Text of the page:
Australia: Testimony details abuse in youth detention centres

Testimony last week at royal commission hearings in Darwin has shed further light on the systemic abuse of vulnerable children in Australian youth detention centres.

Under successive Labor and Country Liberal Party governments in the Northern Territory (NT), children in detention, many of Aboriginal descent, have been subjected to treatment branded as “cruel,” “inhuman” and “degrading” by the United Nations.

The royal commission was called as part of a damage control response by the federal Liberal-National government of Malcolm Turnbull to widespread outrage over footage broadcast by an ABC “Four Corners” program in July of boys being assaulted and tear-gassed by detention guards.

The program documented the illegally prolonged detention of children in isolation, repeated instances of guards assaulting inmates, including stripping them naked and pinning them to the ground, and footage of Dylan Voller, then 17, strapped in a “mechanical restraint chair” with his head covered by a “spit hood,” reminiscent of images from the US military prison at Abu Ghraib in Iraq.

On Monday, Voller, now 19, testified at the commission. The week before his testimony, Voller’s mother said he feared retribution from guards at the Darwin adult prison, where he is currently incarcerated.

On December 8, the NT’s Labor government sought to prevent Voller and 13 other witnesses from giving evidence, warning that the testimony could “have potentially damaging consequences for the reputations of individuals or for the NT government.” The unsuccessful move underscored the nervousness of the entire political establishment over the revelations of abuse.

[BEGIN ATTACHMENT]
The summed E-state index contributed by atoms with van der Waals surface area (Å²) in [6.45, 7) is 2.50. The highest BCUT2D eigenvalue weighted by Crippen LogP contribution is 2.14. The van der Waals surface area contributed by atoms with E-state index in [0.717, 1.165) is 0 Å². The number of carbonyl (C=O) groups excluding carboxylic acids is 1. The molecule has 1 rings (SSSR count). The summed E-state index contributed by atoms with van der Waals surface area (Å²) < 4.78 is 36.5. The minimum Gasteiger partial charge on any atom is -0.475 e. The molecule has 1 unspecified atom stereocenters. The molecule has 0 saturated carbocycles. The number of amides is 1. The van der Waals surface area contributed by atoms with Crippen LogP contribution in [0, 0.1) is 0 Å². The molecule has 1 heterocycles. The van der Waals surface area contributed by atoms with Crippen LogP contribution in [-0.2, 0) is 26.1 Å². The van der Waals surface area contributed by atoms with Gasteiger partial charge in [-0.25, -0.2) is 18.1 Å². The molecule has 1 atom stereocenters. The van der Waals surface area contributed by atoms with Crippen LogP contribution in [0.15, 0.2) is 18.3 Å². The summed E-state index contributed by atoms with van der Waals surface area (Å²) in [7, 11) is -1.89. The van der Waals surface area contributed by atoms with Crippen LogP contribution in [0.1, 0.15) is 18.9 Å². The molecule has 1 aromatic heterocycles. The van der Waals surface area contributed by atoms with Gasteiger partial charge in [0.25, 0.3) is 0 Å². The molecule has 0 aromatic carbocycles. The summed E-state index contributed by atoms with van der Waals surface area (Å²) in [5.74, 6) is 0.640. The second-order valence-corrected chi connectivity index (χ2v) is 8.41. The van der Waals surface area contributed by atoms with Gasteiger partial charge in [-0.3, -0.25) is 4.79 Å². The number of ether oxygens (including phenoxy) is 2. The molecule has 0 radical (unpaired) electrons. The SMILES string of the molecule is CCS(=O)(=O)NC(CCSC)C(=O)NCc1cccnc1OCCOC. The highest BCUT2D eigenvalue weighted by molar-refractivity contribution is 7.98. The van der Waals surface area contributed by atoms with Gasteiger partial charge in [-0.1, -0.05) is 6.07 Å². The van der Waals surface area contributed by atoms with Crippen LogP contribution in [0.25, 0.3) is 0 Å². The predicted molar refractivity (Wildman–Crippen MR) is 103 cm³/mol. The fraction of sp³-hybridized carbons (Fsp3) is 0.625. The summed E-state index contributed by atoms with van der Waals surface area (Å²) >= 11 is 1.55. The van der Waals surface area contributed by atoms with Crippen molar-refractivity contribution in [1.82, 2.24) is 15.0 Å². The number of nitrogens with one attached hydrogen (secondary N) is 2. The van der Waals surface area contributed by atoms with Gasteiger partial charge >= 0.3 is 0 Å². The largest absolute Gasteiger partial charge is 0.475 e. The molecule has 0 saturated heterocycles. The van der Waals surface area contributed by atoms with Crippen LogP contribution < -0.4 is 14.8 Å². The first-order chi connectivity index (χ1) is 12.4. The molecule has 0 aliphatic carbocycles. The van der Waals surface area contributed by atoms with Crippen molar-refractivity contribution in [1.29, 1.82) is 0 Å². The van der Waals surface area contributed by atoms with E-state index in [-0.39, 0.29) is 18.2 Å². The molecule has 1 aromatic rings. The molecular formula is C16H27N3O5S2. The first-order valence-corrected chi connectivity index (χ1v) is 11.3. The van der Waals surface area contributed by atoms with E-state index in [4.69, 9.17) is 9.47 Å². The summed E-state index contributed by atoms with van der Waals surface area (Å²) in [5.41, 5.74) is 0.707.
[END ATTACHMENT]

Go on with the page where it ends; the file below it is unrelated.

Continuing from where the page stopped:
In his testimony, Voller detailed years of abuse suffered since he was first incarcerated at the age of 11 in the regional centre of Alice Springs. Among the punishments meted out to Voller and other child detainees were deprivation of food and water, the removal of bedding and clothes and prolonged isolation as forms of punishment. Voller’s testimony included the following allegations:

* From the age of 11 or 12, he was routinely strip-searched by guards at the Alice Springs youth detention centre. Voller was not told why he was being searched, and said he did not understand what was taking place. In later years, at the Don Dale detention centre, south of Darwin, he was strip-searched whenever he went to the toilet or left his cell.

* Cells at the Alice Springs facility did not have toilets or water. Voller and other inmates would have to press a button to ask for water, and would sometimes be left waiting for hours.

* Children at the Alice Springs facility were sometimes denied access to toilets as punishment. On one occasion, Voller said: “I had been asking for at least four or five hours and they just been saying no. And I ended up having to defecate into a pillow case, because they wouldn’t let me out to go to the toilet.”

* Don Dale centre guards charged inmates daily rent, deducting payments from their small allowances. Voller and other inmates were also denied meals and water as punishment for swearing and other minor misbehaviour.

* At Don Dale, Voller and other inmates were repeatedly held in isolation, had their mattresses and all their clothes taken, and were left naked in bare concrete cells, sometimes for an entire night.

* Voller was subjected to sensory abuse. In one instance, he was left in a cell without any clothes with cold air conditions. On other occasions, guards switched on a bright light and left it on for the entire night, preventing any sleep.